Dan Lynch has written a book called Google Your Family Tree and from the 10 minute interview I learnt at least 2 things I didn't know about how to do searches on Google. If you want to exclude something from a search just put a minus sign in front of it and if you want to definitely include something in a search just put a plus sign in front of it. How simple is that???

So I then had a look at the website related to the book and that has useful things on it too. Did you know that if you put an asterisk in a search that it acts like a wildcard? So searching for "daniel * guthrie" will give back results such as Daniel James Guthrie or Daniel J. Guthrie.

I'd love to order the book but it doesn't look like it's on sale in the uk so I'm thinking about whether or not to order it from the States.

Friday, 15 May 2009

Friendly Blogger Award - Thanks

Thanks to Mary at Ancestor Tracking for nominating me for the Friendly Blogger Award.

It's great to know that I'm not the only one making a start with their Genea Blog.

I'm going to have a bit of a think about who to forward the award on to and then add them in a separate post.

Tuesday, 12 May 2009

Ancestral Atlas - Gedcom Update

Yesterday I received an email from Ancestral Atlas to tell me that I could now upload a GEDCOM file to the site.

I chose a very small file (only 5/6 people with 15 events max) and uploaded it. Once I received the email to tell me the file was uploaded I went to the site but couldn't see anything!!! When I clicked on Events, Places etc all I could see was a green box.

I dug around for a while and spotted that one of the preferred browsers for the site is actually Firefox not the Internet Explorer which I had been using. When I used Firefox to enter the site I could now see the data that I had uploaded.

I thought that this would mean that I could now see my locations marked on the map but I was wrong. What I have actually uploaded is just the events. I now need to go through each event, find the place on the map then edit the event to pick up the place. Each even that I uploaded is marked with "*** This event is currently not attached to a location! ***" even though there is a location in the gedcom.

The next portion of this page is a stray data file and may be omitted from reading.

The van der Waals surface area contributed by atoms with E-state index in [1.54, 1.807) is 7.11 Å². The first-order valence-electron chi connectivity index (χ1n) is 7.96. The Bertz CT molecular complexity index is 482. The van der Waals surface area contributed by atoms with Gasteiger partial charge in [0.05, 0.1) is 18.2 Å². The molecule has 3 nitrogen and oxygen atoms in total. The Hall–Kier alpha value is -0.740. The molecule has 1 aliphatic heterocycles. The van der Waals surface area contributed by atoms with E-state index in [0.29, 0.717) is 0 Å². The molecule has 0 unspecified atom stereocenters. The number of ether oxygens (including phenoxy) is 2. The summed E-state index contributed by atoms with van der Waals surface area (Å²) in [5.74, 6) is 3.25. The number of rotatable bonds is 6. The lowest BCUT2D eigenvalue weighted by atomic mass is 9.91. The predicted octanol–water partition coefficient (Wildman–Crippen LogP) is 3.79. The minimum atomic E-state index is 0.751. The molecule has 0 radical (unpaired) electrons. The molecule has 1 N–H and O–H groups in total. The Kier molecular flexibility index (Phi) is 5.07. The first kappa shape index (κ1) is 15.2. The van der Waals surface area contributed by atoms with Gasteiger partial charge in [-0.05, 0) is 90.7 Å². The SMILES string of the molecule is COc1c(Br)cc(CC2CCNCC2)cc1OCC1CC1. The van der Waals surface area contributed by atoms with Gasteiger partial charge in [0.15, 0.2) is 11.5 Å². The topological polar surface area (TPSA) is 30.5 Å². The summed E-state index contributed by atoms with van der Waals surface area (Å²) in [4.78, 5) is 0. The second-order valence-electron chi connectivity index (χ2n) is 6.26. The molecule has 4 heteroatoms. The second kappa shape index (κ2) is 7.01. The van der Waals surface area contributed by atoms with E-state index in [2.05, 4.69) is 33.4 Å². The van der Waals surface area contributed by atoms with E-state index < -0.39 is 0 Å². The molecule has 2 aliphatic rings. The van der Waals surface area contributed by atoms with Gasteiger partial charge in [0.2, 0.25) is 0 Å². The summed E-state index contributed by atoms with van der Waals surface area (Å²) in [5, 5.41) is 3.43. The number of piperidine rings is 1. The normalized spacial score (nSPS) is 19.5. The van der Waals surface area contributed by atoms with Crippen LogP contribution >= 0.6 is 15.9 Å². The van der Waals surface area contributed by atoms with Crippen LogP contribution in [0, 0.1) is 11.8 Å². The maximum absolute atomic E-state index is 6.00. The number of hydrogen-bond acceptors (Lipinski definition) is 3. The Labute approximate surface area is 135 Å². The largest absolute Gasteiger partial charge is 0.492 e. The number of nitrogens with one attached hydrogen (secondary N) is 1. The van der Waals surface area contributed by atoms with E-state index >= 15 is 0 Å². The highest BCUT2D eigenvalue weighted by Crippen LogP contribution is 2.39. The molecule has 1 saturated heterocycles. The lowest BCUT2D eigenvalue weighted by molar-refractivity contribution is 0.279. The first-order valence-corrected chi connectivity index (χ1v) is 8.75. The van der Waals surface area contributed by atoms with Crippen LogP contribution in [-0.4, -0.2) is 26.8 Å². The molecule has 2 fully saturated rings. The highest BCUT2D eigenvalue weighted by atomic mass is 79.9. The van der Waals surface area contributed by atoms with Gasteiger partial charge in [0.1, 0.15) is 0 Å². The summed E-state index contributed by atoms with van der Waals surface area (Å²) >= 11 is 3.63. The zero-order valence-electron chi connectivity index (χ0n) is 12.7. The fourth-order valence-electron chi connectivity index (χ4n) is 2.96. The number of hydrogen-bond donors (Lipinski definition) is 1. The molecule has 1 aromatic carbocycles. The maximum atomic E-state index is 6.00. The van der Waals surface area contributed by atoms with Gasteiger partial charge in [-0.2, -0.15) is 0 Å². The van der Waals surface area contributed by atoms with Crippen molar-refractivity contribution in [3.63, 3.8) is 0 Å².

This is quite a lot of work (especially if you were uploading a reasonable size gedcom) when all the information is actually held in the gedcom file itself so I'm quite disappointed. I think I will hold back and wait until the location information in the gedcom can be used to at least guess at the location of the event. If Ancestral Atlas guessed the location you could then go through and verify which would be quicker.

If anyone else has any thoughts about this please let me know as I think this site could be useful in the future once the upload of data is made easier.

Monday, 11 May 2009

One Lovely Blog Award

Thanks to Jennifer at Jennifer's Genealogy Blog for nominating me for the Lovely Blog Award. Jennifer is currently running a series on the De Luca family that is providing interesting reading.

I now need to nominate other blogs for this award but a lot of the blogs I read have already received it!!

I've decided to nominate some blogs that I enjoy reading or have recently discovered

Alex at Winging It - this blog is about a one place study of Wing which is about 30 minutes away from where I live so I often recognise places mentioned. It also highlights the many different sources that can provide information.

John at The Wandering Genealogist - a new blog to me but is proving interesting for 2 reasons - we both use the same Family Historian software and again the places mentioned are familiar to me as my husband's family come from that area.

Margaret at the Cork Genealogist - I've picked up a few tips on genealogy and Irish research from Margaret's blog even though my research isn't focused on this part of Ireland.

I read many more blogs and I'm always on the look out for new ones - either because they're interesting or because they have some sort of connection to me or my family. If you have any suggestions let me know.

Wednesday, 6 May 2009

Family Historian 4 - First thoughts

As I've blogged previously I use Family Historian software for my genealogy work. A couple of weeks ago a new version was published and I downloaded it.

I'm not sure exactly what I was expecting but I was slightly underwhelmed at first.

The first most obvious change is the use of Projects. As an upgrading user I'm not sure that projects are of use to me. They are a way of organising your data, source, multimedia etc so that you keep everything together. I have my media organised already and don't want a duplicate copy of everything so I think for now I won't be using the Project feature. However, if I was just starting out then I think the Project feature would be invaluable as everything would be properly organised from the beginning.

The next obvious change is the Focus window. I like this new feature as it makes it easy to see information about a particular person and their family.

You can also see the properties of the person you are "focused" on. The properties can also be customised. As well as having the usual tabs of information you can add your own.